I get a lot of questions from future cruisers looking for a boat. Many of these people are hung up on the monohull vs. catamaran dilemma. Though most of us learned to sail on single-hulled boats, both monos and cats have been around since man thought up the idea of taking wood to water. It is only recently that cats have really flourished in the cruising world. To me, the choice comes down to what kind of cruising experience you are looking for. And between cats and monos, the old saying is especially true, “Choosing a boat is all about compromise”.
In my 36 years, most of my sailing has taken place on monohulls. I learned most of what I know about our double-hulled friends when I skippered a new 42′ Catana on a 4000 mile epic (in my mind) voyage from France to the Caribbean. On that adventure, my crew and I encountered a surprising array of conditions.
Cruising speed: We had a few choice, mostly accidental, bouts with unbridled acceleration but that was not the norm. For our Atlantic crossing, on our nearly empty modern cat, we averaged about 8 knots. We weren’t racing, though much of the time we had as much sail up as we dared. The average speed wasn’t much more than a monohulled cruiser of the same size. Another thing to consider: you can load monohulls to the gills and it will have minimal affect on speed. Cats are a very different story.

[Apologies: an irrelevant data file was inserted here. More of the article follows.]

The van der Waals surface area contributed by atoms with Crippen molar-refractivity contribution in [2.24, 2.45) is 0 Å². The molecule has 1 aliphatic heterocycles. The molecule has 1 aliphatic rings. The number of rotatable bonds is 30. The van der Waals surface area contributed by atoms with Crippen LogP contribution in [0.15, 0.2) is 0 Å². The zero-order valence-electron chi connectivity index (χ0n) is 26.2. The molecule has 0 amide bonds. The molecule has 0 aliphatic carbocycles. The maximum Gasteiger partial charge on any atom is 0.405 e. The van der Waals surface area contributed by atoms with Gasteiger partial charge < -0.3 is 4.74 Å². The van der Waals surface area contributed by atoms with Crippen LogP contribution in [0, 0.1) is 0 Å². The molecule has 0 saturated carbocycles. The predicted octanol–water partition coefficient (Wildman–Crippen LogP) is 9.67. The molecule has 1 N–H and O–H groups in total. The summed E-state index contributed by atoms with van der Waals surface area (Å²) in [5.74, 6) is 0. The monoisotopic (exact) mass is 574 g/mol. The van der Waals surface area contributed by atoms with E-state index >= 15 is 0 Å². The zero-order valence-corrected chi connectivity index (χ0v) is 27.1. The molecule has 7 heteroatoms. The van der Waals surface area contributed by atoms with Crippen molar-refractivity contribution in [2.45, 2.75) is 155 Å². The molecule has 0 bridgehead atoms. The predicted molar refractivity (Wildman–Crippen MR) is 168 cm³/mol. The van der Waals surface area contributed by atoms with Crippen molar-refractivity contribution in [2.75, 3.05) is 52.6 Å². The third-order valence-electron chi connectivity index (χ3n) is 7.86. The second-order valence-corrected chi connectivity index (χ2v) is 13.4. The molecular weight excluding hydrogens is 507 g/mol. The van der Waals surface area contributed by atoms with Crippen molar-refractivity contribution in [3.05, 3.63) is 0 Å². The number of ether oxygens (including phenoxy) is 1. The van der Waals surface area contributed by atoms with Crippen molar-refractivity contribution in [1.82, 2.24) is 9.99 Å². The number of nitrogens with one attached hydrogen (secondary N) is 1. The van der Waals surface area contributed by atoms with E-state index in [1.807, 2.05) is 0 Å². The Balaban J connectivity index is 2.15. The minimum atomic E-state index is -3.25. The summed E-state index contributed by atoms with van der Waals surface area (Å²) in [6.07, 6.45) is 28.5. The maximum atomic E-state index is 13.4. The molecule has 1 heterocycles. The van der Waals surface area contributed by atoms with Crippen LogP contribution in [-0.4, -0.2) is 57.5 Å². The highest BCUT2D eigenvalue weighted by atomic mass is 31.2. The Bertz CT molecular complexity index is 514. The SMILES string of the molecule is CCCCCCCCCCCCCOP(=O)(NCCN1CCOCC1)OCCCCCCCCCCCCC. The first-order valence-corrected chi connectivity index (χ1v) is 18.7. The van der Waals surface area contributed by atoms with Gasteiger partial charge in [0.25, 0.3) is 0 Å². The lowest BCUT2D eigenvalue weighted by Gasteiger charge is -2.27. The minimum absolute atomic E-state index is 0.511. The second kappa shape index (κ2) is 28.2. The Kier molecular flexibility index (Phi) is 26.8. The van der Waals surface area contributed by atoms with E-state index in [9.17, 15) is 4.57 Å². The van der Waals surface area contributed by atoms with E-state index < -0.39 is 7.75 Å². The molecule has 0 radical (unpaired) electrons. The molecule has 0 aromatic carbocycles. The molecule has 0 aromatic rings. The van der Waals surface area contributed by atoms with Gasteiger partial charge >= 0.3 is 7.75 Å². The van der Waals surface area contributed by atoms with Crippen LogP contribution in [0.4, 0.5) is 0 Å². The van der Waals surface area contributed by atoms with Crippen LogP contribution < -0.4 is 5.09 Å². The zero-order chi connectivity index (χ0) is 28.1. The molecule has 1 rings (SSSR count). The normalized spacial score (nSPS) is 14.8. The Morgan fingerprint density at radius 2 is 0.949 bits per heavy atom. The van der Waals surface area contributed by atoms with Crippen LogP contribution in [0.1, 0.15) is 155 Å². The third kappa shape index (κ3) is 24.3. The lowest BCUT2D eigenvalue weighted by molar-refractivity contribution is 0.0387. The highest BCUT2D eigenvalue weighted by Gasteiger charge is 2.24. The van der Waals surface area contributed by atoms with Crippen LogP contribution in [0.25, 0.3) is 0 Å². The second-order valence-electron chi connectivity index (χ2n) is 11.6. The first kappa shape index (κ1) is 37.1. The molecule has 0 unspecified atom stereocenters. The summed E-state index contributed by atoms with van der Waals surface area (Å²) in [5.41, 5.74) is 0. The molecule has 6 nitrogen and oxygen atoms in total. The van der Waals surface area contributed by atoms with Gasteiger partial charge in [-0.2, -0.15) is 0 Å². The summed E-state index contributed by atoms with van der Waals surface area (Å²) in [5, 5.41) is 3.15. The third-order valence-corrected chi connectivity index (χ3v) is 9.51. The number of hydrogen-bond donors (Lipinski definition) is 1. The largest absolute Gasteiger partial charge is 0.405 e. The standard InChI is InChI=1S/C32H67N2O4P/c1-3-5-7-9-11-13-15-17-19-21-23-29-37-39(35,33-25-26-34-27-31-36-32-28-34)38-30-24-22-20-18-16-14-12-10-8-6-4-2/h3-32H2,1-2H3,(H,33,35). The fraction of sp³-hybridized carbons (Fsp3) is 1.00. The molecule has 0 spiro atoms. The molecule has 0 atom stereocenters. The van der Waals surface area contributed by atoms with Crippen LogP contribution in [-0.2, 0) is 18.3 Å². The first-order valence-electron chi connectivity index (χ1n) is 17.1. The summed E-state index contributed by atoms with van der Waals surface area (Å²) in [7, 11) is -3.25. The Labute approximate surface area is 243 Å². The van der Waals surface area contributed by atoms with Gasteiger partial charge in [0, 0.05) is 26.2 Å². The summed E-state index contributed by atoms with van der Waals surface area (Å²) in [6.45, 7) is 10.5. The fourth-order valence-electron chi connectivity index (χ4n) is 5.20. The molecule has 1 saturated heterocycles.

Beating: You may not think that the ability to beat is important in cruising. That is unless you have been in the unfortunate position of having to claw off a lee shore in heavy weather. It was a beautiful sunny day off the southern coast of Spain. We were on our shiny cat trying to make Gibraltar by nightfall. There was a strong breeze blowing onto shore. The wind had kicked up a nasty three-foot chop. If I were in a monohull, I would have worked up into the wind, pointing high as we rode up the crest of the swell, falling off the wind as we rode down the back of it taking advantage of the shape of the back of the wave to shoot us forward again. However, on a cat there is no graceful way to claw off a coast through steep swells. With both engines blazing, boards down and a good amount of sail up we couldn’t gain from the coast. We could get one hull to carve nicely but just as we started to make headway, the opposing hull would slam into the next swell. It was like shoving a shoebox through a keyhole.
Later, off the coast of Morocco, we found ourselves beating into twelve-foot swells, the hulls creaking and grinding, forever trying to undue their unnatural pairing. The owner of the boat, who was helping in the delivery, would later tell me, “If I thought that paying a million dollars would have gotten me off that boat, I would have paid it.” There’s a money-making business in there somewhere.
Stability: We were surfing downwind en route to the Caribbean. I was sleeping. The owner decided to try wing and wing … at three in the morning … in a near gale. I awoke to the cat skipping sideways through the water. If the boards were down or if the hulls had keels, who knows what would have happened.